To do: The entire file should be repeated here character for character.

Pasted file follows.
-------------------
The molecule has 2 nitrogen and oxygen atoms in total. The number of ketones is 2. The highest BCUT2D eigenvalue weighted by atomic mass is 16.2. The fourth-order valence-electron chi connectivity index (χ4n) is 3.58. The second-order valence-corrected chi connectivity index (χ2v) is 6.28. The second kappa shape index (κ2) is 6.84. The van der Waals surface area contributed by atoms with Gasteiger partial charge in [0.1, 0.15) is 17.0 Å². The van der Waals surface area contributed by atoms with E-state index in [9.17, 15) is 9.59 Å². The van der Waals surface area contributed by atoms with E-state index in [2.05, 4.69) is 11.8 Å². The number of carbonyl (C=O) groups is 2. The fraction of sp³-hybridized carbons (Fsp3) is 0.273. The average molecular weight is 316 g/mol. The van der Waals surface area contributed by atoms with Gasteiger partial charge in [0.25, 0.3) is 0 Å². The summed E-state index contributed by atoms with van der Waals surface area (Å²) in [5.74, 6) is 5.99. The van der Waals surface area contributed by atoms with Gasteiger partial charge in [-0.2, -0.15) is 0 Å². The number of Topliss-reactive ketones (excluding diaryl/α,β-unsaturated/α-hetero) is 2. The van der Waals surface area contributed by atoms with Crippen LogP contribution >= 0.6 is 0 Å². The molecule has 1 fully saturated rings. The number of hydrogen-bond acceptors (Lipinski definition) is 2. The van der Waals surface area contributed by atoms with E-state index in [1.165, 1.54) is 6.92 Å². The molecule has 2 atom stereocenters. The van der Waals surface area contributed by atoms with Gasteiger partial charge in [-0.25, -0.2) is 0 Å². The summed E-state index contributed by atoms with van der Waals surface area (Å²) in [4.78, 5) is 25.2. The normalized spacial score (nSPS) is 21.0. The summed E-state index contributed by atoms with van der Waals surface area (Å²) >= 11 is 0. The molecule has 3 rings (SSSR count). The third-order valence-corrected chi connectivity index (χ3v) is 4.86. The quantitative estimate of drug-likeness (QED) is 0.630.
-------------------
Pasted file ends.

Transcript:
The molecule has 2 nitrogen and oxygen atoms in total. The number of ketones is 2. The highest BCUT2D eigenvalue weighted by atomic mass is 16.2. The fourth-order valence-electron chi connectivity index (χ4n) is 3.58. The second-order valence-corrected chi connectivity index (χ2v) is 6.28. The second kappa shape index (κ2) is 6.84. The van der Waals surface area contributed by atoms with Gasteiger partial charge in [0.1, 0.15) is 17.0 Å². The van der Waals surface area contributed by atoms with E-state index in [9.17, 15) is 9.59 Å². The van der Waals surface area contributed by atoms with E-state index in [2.05, 4.69) is 11.8 Å². The number of carbonyl (C=O) groups is 2. The fraction of sp³-hybridized carbons (Fsp3) is 0.273. The average molecular weight is 316 g/mol. The van der Waals surface area contributed by atoms with Gasteiger partial charge in [0.25, 0.3) is 0 Å². The summed E-state index contributed by atoms with van der Waals surface area (Å²) in [5.74, 6) is 5.99. The van der Waals surface area contributed by atoms with Gasteiger partial charge in [-0.2, -0.15) is 0 Å². The number of Topliss-reactive ketones (excluding diaryl/α,β-unsaturated/α-hetero) is 2. The van der Waals surface area contributed by atoms with Crippen LogP contribution >= 0.6 is 0 Å². The molecule has 1 fully saturated rings. The number of hydrogen-bond acceptors (Lipinski definition) is 2. The van der Waals surface area contributed by atoms with E-state index in [1.165, 1.54) is 6.92 Å². The molecule has 2 atom stereocenters. The van der Waals surface area contributed by atoms with Gasteiger partial charge in [-0.25, -0.2) is 0 Å². The summed E-state index contributed by atoms with van der Waals surface area (Å²) in [4.78, 5) is 25.2. The normalized spacial score (nSPS) is 21.0. The summed E-state index contributed by atoms with van der Waals surface area (Å²) >= 11 is 0. The molecule has 3 rings (SSSR count). The third-order valence-corrected chi connectivity index (χ3v) is 4.86. The quantitative estimate of drug-likeness (QED) is 0.630.